Surprisingly, this is a movie about time travel and the plot is not bad. It might not be wholly internally consistent, but it does a journeyman job of making the time travel aspects work. The basic premise is the future sucks because the Sentinels, mutant hunting robots, are doing a pretty bang up job and the mutants are quickly becoming extinct. This leads to them using Kitty Pryde (Ellen Page) to send Wolverine (Hugh Jackman) back into the 1970s to prevent Mystique (Jennifer Lawrence) from killing the inventor of the Sentinels, Trask (Peter Dinklage) because it starts the whole Sentinel War instead of preventing it.
The interactions of the characters are interesting and the conclusions they come to are believable. That’s always been the strength of the X-Men movies, even when the movies themselves haven’t always been good. You get what Professor X is doing and why he’s doing it, but at the same time you get what Magneto is doing and why he’s doing it. They are one of the better silver screen frenemies out there.
This movie also contains one of the best special effects driven scenes ever made. I won’t spoil it, but I will say that it is incredibly inventive, satisfyingly snarky, and magnificently mischievous. The audience absolutely loved it.
There is some second act slowness, but it is not entirely wasted as there is some interesting character development to be had in it. Other than that, “Days of Future Past” was a very enjoyable experience and I can seem myself wanting to see it again some day.
I open my box of macaroni and cheese (macaroni and cheese, lazy lunchtime meal of champions!) and, lo and behold, what do I see but the holy grail of macaroni and cheese consumption! Two packets of cheese! Now, granted, one of them looks like an assembly line aborted fetus and contains about a third of what you’d normally expect from a packet of cheese, but still. ONE THIRD MORE CHEESE!
Om nom nom nom.
Jean-Paul’s Rating: 2/5 stars
Bottom Line: Look, it’s a monster! Look, we’re ineffectively doing things! Look, we’re making extremely stupid decisions just so there is some sort of story line!
What a mess this movie is. It has only two things going for it. One, Bryan Cranston is in it. Two, a lot of the effects are pretty cool. Number one doesn’t last very long.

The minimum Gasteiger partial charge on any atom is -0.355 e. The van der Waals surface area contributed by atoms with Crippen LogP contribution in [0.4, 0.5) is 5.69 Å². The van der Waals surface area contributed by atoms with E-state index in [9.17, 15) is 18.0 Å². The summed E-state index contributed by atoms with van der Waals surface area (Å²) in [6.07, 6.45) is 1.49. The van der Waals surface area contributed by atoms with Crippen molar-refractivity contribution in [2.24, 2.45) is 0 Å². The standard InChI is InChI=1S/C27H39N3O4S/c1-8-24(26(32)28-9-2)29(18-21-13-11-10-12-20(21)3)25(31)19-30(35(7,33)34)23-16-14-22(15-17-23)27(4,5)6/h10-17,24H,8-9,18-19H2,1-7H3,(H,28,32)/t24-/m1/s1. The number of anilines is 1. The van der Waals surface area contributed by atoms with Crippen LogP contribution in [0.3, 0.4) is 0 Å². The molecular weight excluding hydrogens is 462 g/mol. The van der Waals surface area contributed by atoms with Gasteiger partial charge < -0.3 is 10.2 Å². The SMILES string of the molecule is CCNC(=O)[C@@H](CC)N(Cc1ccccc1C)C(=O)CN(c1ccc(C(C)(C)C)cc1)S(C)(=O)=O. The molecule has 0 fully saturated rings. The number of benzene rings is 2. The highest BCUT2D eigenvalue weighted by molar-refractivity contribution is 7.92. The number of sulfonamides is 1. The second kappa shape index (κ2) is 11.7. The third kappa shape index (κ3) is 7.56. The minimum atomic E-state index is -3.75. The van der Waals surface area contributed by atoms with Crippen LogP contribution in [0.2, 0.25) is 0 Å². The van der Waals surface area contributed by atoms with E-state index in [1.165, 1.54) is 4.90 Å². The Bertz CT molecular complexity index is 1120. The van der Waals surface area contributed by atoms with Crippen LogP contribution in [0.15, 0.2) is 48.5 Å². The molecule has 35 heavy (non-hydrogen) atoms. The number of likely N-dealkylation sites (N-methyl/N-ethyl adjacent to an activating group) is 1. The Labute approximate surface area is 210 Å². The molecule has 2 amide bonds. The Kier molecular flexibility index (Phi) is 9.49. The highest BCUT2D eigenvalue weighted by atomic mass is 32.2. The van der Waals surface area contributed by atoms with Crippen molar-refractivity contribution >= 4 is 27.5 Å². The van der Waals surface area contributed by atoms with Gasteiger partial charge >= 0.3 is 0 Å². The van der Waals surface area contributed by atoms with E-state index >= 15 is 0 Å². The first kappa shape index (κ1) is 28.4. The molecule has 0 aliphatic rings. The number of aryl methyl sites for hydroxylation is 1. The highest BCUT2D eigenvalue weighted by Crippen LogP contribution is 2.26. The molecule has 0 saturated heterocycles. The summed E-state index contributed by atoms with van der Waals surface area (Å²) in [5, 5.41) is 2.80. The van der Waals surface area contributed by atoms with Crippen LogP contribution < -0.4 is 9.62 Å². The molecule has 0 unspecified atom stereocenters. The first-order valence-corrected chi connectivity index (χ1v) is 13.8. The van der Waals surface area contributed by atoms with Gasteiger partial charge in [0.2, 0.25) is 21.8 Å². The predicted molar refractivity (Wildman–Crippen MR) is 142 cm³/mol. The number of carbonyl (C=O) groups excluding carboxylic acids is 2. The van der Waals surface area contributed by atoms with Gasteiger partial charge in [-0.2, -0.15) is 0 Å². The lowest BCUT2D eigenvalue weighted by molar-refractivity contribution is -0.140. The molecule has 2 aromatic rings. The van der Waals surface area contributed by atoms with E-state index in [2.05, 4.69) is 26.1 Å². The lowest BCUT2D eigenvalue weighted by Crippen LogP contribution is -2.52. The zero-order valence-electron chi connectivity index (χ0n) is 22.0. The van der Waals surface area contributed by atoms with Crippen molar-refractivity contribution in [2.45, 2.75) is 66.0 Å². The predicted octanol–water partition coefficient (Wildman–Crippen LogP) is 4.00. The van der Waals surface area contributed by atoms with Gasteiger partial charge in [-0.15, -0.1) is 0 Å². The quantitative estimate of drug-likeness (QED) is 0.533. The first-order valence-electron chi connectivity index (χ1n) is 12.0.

I get that the theme of Godzilla movies is basically man’s hubris in thinking he can stand up to nature without nature bringing down the hammer of justice, but something interesting should really be happening when making that point. Instead, this movie provides stupid rational after stupid rational for stupid action after stupid action. Case in point, the Yucca Mountain scene. Yucca Mountain, if you are not aware is where the U.S. stores all its nuclear waste. There is more radioactivity happening there than anywhere else in the world. One of the monsters is at Yucca Mountain and is pregnant for whatever reason and needs radioactivity to feed. Instead of staying there, she rampages across Las Vegas and heads to San Francisco because the Army is carting a single nuclear missile by train to San Francisco. This is all to be with her mate, who she doesn’t really need because she’s already pregnant. Now, maybe they decided to skip the funky monster love making scene for the sake of time, but come on!
Then there are other stupid decisions like running busses full of evacuees across the Golden Gate Bridge even though it is clear to everyone that the other monster is heading straight for said bridge. Oh, and there’s also the main character (who I will just call Not Bryan Cranston) who tells his wife and child who are in San Francisco to wait there and he’ll come and get them even though he has full knowledge that there are three monsters converging there. Come to think of it, that would have made the story somewhat interesting if he was actually trying to get them killed because his marriage really sucked.